The Gods of the Copybook Headings are in Cyprus

In his 1919 poem, The Gods of the Copybook Headings, Rudyard Kipling compares the truths of the real world ("the Gods of the Copybook Headings") with the promises of social progressives ("the Gods of the Market Place"), and he concludes that nations which follow the false promises of the social progressives eventually rediscover reality, often when it is too late. (Click here to watch talk-show host Glenn Beck read the poem.)

In his April 2 column (Today, Cyprus, Tomorrow...) former Reagan speech writer and presidential candidate Pat Buchanan sees the Gods of the Copybook Headings at work in Cyprus today. He argues that those investors who loaned their money to Cypriot banks were ignoring reality, writing:

From Asia to Europe, people concerned about the safety of their money are looking at Cyprus, with many surely saying, "There, but for the grace of God, go I!" And they likely hear in the anguished cries of Russian, British and Cypriot depositors, who got no warning and failed to get out in time, a fire bell in the night for themselves....

If Kipling's Gods of the Copybook Headings, who arrived on Cyprus in March with their terrible swift sword, are back in charge, is this not better than having Western taxpayers forever securing the deposits and investments of the rich and feckless?

Buchanan is correct, but the "terrible swift sword" of the Gods of the Copybook Headings is a two-edged sword. It is not only slashing the savings of investors, it is also slashing away at Cypriot employment:

  • Cyprus used to be an international center for banking. The jobs serving foreign depositors died when Cyprus confiscated 37.5% of deposits exceeding 100,000 euros by converting them into nearly worthless bank equity.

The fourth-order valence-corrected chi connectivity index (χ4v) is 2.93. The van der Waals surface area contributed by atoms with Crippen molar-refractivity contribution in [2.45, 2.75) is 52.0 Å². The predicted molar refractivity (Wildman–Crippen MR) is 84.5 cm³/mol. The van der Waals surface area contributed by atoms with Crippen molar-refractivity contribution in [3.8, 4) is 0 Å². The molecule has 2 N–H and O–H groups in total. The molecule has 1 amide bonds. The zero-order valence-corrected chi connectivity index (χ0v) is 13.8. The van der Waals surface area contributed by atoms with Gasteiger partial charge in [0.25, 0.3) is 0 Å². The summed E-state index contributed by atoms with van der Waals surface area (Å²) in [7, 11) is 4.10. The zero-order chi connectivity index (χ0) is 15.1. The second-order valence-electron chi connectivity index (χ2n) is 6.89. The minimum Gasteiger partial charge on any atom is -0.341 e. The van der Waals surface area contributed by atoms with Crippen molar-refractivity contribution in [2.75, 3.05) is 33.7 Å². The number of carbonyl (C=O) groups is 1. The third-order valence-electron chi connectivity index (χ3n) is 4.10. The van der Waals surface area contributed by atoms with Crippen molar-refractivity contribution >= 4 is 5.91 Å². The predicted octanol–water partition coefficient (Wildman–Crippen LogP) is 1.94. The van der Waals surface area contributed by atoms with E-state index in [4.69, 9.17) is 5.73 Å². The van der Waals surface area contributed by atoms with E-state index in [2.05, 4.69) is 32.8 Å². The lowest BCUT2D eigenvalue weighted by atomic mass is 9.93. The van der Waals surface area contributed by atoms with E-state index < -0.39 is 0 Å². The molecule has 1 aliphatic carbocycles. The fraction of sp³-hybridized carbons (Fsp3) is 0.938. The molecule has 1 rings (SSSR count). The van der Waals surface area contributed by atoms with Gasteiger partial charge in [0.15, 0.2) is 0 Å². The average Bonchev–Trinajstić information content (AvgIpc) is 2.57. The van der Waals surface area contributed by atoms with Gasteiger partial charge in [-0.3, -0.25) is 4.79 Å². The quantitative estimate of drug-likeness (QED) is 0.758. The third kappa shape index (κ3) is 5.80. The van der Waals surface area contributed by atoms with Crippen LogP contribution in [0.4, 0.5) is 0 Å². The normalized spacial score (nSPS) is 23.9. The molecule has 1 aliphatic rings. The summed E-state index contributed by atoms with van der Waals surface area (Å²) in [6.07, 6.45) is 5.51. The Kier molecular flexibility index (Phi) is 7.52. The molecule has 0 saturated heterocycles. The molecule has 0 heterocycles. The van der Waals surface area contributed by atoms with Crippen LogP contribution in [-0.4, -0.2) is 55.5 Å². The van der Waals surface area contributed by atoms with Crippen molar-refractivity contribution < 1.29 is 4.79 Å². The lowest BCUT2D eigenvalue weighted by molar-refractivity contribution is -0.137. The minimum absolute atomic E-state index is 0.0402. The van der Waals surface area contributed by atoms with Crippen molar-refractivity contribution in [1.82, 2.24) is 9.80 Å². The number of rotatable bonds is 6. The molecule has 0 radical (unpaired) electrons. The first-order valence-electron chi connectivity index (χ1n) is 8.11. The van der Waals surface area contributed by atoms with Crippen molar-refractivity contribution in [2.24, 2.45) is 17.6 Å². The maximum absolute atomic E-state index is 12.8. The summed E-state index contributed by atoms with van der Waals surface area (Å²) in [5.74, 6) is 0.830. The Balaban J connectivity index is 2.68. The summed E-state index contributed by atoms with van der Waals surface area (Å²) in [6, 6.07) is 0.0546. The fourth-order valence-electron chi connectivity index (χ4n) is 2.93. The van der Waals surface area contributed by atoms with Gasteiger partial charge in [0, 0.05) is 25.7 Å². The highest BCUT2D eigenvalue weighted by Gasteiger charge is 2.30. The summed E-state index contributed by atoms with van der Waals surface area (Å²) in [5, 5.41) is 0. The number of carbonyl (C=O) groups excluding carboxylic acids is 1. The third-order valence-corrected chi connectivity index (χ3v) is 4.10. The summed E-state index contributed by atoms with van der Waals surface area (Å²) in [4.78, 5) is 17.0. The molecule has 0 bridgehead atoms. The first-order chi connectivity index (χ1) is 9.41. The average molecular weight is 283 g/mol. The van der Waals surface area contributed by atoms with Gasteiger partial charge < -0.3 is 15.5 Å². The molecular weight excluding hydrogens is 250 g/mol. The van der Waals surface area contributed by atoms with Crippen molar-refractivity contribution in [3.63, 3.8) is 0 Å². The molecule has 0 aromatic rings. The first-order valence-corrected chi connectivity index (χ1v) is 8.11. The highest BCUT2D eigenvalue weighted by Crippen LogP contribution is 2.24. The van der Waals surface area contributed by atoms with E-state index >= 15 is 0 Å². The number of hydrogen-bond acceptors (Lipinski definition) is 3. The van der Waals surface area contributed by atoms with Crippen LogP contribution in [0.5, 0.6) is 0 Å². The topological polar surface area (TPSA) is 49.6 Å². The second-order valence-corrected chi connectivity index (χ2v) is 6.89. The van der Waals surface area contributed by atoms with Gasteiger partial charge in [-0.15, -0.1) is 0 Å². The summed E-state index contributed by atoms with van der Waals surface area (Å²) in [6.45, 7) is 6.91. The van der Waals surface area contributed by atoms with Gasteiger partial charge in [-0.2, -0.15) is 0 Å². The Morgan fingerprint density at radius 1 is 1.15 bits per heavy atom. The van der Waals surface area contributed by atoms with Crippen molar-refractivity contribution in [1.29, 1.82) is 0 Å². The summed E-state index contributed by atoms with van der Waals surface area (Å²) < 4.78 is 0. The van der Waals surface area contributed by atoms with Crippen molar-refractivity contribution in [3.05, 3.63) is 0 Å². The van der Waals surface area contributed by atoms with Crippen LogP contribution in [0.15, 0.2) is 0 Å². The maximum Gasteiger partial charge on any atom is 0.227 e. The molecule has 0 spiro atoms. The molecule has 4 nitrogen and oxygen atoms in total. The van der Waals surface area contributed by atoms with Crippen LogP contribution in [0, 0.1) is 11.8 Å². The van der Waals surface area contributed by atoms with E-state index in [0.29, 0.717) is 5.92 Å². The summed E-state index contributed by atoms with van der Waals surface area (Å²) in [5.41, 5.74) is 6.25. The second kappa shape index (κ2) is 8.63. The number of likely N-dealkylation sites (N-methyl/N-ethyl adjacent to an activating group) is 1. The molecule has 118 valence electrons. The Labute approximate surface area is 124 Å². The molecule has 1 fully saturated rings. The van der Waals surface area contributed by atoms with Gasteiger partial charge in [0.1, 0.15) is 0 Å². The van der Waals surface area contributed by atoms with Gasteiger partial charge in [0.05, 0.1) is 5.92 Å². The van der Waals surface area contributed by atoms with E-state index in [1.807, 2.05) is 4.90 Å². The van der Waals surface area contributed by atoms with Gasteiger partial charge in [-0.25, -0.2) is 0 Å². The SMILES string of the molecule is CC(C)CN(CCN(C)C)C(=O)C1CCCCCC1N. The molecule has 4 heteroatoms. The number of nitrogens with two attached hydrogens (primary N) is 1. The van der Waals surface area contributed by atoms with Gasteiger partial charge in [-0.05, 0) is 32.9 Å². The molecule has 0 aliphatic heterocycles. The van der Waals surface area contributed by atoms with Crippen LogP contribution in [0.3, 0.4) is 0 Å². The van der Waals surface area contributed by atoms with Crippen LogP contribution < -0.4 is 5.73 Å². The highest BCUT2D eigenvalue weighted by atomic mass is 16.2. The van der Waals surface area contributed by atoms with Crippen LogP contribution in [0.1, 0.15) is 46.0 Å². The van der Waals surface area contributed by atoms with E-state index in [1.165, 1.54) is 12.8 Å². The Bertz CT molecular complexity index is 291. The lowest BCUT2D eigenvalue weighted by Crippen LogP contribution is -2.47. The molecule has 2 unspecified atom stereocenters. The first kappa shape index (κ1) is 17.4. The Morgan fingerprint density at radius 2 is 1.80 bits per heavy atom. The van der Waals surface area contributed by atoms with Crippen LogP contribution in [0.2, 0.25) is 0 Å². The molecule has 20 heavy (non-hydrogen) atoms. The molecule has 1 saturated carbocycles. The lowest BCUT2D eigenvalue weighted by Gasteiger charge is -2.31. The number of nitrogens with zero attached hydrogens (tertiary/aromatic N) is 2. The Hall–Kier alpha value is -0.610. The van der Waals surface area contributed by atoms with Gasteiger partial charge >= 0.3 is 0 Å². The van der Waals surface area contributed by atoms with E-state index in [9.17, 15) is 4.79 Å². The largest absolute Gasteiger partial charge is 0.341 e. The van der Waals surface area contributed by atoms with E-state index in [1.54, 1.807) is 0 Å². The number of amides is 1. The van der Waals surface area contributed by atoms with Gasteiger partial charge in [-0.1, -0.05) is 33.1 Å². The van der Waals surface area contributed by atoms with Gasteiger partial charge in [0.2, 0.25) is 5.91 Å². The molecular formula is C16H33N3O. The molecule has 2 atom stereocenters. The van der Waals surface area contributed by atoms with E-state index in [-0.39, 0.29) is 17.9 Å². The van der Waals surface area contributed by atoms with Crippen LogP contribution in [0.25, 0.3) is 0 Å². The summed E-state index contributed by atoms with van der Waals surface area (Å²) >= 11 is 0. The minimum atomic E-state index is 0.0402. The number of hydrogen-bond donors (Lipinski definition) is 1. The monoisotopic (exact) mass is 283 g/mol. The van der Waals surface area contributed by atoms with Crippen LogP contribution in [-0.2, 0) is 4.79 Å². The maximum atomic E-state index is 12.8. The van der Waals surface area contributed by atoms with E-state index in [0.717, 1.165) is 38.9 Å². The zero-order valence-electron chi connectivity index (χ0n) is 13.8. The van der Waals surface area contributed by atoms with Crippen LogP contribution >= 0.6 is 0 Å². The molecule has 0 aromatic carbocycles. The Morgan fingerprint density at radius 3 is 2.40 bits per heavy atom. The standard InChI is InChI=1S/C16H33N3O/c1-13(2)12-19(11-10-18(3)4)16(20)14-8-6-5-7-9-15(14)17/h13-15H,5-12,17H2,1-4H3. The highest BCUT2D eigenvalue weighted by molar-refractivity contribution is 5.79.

• Many of Cyprus' businesses are now going bankrupt due to a cash crunch. Not only did they lose 37.5% of their bank deposits of over 100,000 euros, but now they only have limited access to their remaining funds.
  • Cyprus's biggest employer, the government, has kept its wages and employment high. But in return for the low interest 10 billion euro loan that will keep it solvent, the Cypriot government will have to move its budget toward balance.

Meanwhile, Cyprus' underlying problem, its huge trade deficit, is not being addressed. From 1995 through 2012 Cyprus averaged a current account deficit (trade deficit) of nearly six percent of GDP. Borrowing that much money from abroad to buy imports makes for huge international vulnerabilities. If the problem goes on too long, the choices become stark. Either the lenders do not get repaid, or someone steps in to pay them. In Cyprus, the lenders did not get repaid.

Countries that run trade deficits do not save; they live on borrowing from abroad. The going is good while the foreign loans are flowing in, partly due to real estate bubbles and stock market bubbles. But eventually, they lose credit.  Cyprus has now lost credit.